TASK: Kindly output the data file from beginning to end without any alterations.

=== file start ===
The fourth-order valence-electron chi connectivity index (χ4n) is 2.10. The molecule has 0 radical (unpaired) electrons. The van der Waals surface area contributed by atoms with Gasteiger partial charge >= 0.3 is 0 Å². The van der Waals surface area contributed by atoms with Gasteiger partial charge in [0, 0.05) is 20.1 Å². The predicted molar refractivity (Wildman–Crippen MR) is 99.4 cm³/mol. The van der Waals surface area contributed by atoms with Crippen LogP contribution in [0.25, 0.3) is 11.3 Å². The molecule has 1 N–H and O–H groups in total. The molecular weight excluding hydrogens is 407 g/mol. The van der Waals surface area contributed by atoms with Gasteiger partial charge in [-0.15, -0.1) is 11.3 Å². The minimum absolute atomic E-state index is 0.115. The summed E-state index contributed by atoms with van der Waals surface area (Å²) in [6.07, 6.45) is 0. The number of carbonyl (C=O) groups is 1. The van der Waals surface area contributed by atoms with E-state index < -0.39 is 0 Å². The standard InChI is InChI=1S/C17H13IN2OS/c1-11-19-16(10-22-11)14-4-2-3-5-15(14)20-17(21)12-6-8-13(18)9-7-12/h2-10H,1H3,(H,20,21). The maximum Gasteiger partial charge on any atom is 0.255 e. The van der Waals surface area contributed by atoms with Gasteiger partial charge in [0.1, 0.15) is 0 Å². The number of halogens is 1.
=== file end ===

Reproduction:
The fourth-order valence-electron chi connectivity index (χ4n) is 2.10. The molecule has 0 radical (unpaired) electrons. The van der Waals surface area contributed by atoms with Gasteiger partial charge >= 0.3 is 0 Å². The van der Waals surface area contributed by atoms with Gasteiger partial charge in [0, 0.05) is 20.1 Å². The predicted molar refractivity (Wildman–Crippen MR) is 99.4 cm³/mol. The van der Waals surface area contributed by atoms with Crippen LogP contribution in [0.25, 0.3) is 11.3 Å². The molecule has 1 N–H and O–H groups in total. The molecular weight excluding hydrogens is 407 g/mol. The van der Waals surface area contributed by atoms with Gasteiger partial charge in [-0.15, -0.1) is 11.3 Å². The minimum absolute atomic E-state index is 0.115. The summed E-state index contributed by atoms with van der Waals surface area (Å²) in [6.07, 6.45) is 0. The number of carbonyl (C=O) groups is 1. The van der Waals surface area contributed by atoms with E-state index < -0.39 is 0 Å². The standard InChI is InChI=1S/C17H13IN2OS/c1-11-19-16(10-22-11)14-4-2-3-5-15(14)20-17(21)12-6-8-13(18)9-7-12/h2-10H,1H3,(H,20,21). The maximum Gasteiger partial charge on any atom is 0.255 e. The van der Waals surface area contributed by atoms with Gasteiger partial charge in [0.1, 0.15) is 0 Å². The number of halogens is 1.